AGAINSTan idyllic coastal backdrop, Jeremy
Poincenot launches a long iron from the eighth tee at Middle Bay CC.
During its towering flight, the shot draws dreamily toward the middle
of the fairway before settling in the short grass.
A lean 6-feet- 2, Poincenot swings with a long arc, fluid tempo and
balletic balance. And at 22, he exudes youthful vitality, with TV-star
looks and social poise. When he meets people, Poincenot confidently
looks them in the eye. Only he can’t distinguish their faces.
As a 19-year-old San Diego State sophomore in fall 2008, Poincenot lost
his central vision to a rare genetic disorder. Although the affliction spared
his peripheral vision, it rendered him legally blind and robbed him of the
independence every college kid craves. Moreover, it meant he would no
longer enjoy playing golf with his father. Or so he thought.
Poincenot instead has become one
of the world’s top visually impaired
golfers. After relearning the game in
2009, he captured the overall net title
at the 2010 World Blind Golf Championships in England, chipping in to win
a playoff. And last month he successfully defended his division title at the
United States Blind Golf Association
National Championship at Middle
Bay, a suburban New York City layout
on Long Island’s southern shore.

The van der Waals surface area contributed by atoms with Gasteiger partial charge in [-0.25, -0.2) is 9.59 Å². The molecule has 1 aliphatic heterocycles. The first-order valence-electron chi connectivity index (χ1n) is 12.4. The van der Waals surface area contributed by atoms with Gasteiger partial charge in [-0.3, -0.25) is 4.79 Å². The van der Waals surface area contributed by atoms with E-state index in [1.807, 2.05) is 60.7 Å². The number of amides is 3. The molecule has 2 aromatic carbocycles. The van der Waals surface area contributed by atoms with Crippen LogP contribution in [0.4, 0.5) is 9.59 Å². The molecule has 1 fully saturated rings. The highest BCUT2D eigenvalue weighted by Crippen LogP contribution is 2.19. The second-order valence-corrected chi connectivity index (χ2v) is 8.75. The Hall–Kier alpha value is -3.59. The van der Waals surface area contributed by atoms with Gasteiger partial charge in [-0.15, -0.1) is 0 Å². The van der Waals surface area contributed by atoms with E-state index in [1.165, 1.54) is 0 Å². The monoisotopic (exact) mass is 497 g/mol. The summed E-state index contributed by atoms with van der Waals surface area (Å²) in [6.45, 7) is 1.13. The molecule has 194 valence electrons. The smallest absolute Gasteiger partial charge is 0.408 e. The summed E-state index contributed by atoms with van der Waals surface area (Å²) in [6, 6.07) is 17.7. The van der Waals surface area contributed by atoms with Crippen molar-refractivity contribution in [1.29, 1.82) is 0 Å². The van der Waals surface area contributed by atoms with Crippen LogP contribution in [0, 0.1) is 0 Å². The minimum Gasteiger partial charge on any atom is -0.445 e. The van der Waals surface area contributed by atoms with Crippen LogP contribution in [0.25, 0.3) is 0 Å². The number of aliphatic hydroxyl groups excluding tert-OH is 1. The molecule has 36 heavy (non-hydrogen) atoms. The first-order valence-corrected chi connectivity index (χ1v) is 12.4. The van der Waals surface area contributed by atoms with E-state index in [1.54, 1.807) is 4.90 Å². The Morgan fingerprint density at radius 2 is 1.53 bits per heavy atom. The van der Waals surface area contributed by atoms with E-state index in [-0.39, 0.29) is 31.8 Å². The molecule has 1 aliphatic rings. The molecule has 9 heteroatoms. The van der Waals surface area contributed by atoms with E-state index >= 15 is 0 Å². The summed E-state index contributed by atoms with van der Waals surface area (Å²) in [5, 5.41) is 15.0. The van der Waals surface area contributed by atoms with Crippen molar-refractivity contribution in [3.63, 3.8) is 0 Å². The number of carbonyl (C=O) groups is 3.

A Carlsbad, Calif., resident, Poincenot was one of 25 national-champi-onship entrants in three sight categories, one for totally blind golfers and
two for visually impaired players. As
with his fellow competitors, Poincenot
played with assistance from a coach,
his father Lionel. The 57-year-old product engineering manager for Callaway
Golf helps his son with alignment,
tracks ball flight and reads putts.
A 4-handicapper before losing his
sight, Poincenot routinely shoots
in the 80s now, and his best score
without central vision is 77, he says.
Most importantly, however, playing
blind golf has altered Poincenot’s
sense of purpose.
“When I first lost my sight, I only
lived to see again,” he says. “Now, I
don’t care if I see again. I can go the
rest of my life with the vision I have,
still compete in blind golf, and I’m a
The United States Blind Golf Association conducts competition in three sight categories: • B- 1 (totally blind): No light perception, or light perception that is not functional, cen- tral or peripheral, with or without light pro- jection, up to the inability to differentiate between a blank sheet of white paper and a sheet of white paper with a black symbol on it. (Note: B- 1 competitors at the USBGA National Championship are required to wear glasses with blackout material on the lenses to prevent competitor fraud.) • B- 2 (visually impaired): From the abil- ity to recognize the shape of a hand up to visual acuity of 20/600. • B- 3 (visually impaired): From visual acuity better than 20/600 up to visual acuity of worse than 20/200. All classifications are in the better eye with the best correction, and medical documenta- tion is required.
a physical therapist and computer
programmer, became president of
Braille International and immigrated
to the United States in 1982.
Bull took up golf about 15 years ago
and has been a USBGA competitor
for the last eight. Despite never having
seen a golf swing, a dogleg or a flag-stick, he shoots nine-hole scores in the
50s at home in Kalamazoo, Mich., he
says. And although he acknowledges
tournaments aren’t his forte—playing
a modified Stableford format at Middle
Bay, he finished in a two-way tie for
15th place among 16 totally blind players—he is smitten with the game.
“I don’t know what it is, but I love
it,” he says. “It’s doing something